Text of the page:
In reality, most experience to date has been that in political jurisdictions where the most serious energy efficiency efforts have been made, the “best” that has been achieved is that GHG emissions have been held steady because the emissions reductions have been balanced out by increases brought about by demand for increased uses by increasing urban populations (for added discussion of all this see pp. 721-5 here). Finally, analysis (see, for example, here and here) suggests that various geoengineering solutions such as stratospheric solar radiation management would much more reliably achieve cooling at a small fraction of the huge costs of reducing GHG emissions. So I’ll give this assumption a generous 1 in 10 chance of being correct.
(5) A New Binding International Treaty Can Be Reached to Reduce GHG Emissions
Since even countries with large emissions could theoretically have only a small effect on global emissions and emissions reductions by one country would disadvantage it economically compared to those that do not reduce them, the only way to reduce emissions (assuming that this could actually be done) effectively would be for most large emitting countries to enter into a binding treaty to reduce emissions. This may require the intervention of a world body such as the United Nations. But the Copenhagen Conference and those leading up to it strongly suggest that a new UN consensus would be very difficult to reach, at best. The UN did earlier reach consensuses on both the UNFCCC and on the Kyoto Protocol to it, but there has been no evidence that a new consensus agreement is even possible. So I’ll give this assumption a very generous 1 out of 10.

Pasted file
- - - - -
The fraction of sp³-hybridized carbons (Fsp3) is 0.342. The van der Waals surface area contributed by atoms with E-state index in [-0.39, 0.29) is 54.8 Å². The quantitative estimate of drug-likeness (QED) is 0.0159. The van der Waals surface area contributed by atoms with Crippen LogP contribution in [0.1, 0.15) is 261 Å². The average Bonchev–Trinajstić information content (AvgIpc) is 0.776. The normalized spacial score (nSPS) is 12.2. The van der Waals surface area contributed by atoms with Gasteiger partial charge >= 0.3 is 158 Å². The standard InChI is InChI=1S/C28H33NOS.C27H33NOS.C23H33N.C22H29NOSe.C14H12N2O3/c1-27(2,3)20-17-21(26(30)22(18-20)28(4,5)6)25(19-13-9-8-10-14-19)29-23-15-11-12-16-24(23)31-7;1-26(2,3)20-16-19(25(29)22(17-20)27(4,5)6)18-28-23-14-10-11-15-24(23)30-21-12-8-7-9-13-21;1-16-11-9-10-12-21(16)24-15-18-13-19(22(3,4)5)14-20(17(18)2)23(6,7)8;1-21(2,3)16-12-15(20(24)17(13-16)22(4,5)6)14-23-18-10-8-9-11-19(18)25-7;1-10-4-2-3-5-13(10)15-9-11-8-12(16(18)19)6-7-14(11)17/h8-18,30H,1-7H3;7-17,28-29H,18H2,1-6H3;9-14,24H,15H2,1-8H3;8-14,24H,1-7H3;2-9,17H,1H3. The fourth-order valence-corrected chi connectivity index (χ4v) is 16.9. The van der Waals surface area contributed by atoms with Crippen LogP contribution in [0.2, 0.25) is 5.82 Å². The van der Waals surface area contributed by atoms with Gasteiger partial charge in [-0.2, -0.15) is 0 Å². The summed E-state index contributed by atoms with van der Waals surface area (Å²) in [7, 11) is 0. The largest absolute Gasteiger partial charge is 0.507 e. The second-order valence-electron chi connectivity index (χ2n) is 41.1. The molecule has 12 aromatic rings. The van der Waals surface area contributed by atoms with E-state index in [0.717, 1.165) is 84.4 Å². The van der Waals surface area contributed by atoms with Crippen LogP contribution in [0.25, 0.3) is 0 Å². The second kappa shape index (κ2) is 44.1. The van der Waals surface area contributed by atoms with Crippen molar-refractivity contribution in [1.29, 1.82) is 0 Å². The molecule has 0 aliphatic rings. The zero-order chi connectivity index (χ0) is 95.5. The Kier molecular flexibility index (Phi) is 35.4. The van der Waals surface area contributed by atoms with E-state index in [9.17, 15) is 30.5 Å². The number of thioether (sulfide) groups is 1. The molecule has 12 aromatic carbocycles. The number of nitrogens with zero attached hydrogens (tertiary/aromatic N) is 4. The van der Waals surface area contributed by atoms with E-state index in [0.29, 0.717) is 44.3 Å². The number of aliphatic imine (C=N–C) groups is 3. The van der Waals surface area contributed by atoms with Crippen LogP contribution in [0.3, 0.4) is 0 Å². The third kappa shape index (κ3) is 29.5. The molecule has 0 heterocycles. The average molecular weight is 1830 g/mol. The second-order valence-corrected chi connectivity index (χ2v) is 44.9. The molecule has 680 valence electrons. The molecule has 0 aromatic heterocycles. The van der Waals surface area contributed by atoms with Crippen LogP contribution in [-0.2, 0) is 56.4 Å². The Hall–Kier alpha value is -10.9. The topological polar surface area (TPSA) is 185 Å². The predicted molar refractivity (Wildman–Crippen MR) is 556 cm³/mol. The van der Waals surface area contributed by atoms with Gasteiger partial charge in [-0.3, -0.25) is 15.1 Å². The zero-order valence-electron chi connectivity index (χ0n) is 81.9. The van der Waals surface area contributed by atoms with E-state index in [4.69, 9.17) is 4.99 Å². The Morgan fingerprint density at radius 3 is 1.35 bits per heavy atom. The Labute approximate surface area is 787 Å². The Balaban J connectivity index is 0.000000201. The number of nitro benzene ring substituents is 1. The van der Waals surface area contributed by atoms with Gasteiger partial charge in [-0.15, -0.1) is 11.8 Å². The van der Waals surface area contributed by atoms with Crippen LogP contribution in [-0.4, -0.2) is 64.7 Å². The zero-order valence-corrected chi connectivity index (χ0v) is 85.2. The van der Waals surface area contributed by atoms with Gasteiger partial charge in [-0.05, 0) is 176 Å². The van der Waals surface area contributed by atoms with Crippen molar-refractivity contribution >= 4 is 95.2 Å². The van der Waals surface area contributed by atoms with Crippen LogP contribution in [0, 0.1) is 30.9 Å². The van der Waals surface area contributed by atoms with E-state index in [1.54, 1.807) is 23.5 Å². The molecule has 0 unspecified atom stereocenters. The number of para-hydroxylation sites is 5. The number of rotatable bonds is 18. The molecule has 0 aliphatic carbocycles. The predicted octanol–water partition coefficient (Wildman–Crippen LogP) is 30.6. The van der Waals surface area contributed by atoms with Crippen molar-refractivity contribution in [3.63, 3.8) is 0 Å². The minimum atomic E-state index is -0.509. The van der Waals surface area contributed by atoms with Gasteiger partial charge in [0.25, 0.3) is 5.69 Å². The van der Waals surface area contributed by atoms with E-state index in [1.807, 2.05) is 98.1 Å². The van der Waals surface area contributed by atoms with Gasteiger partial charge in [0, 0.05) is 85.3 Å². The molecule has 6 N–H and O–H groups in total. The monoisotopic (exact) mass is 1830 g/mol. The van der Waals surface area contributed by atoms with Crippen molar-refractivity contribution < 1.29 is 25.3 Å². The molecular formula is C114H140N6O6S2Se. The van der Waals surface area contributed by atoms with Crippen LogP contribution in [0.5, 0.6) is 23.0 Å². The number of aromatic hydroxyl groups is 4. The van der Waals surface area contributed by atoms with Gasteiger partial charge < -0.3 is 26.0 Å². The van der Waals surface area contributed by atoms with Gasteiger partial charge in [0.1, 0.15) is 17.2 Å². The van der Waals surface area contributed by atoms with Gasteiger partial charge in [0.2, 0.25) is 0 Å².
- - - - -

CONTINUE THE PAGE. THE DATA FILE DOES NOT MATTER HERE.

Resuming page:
(6) Funding Can Be Found to “Buy” Support/”Reimburse” Less Developed Countries
Assuming that a new consensus could be reached, it is very likely that it would include large payments from developed to developing countries. Many less developed countries have suggested that they would be willing to concur on a new accord only if the developed countries pay them quite large sums presumably for the expenses they might incur for reducing emissions and/or the damages they may have incurred by the higher temperatures allegedly resulting from GHG emissions from the developed countries.
The principal problem is that even if developed countries should agree philosophically with this position, they must find the funding for these payments. This may not be very popular with voters in developed countries; it is certainly not in the United States. Indications so far are that most of the money so far promised may come from existing foreign aid budgets, which means that total foreign aid would probably change very little, which is consistent with the idea that the voters in developed countries are unlikely to approve significantly higher foreign aid levels. The leading proposal considered at the Copenhagen Climate Conference was that the funds would be allocated by the UN, which may not reassure voters in developed countries who would have to foot the bill. So I’ll give this assumption a generous 1 in 10.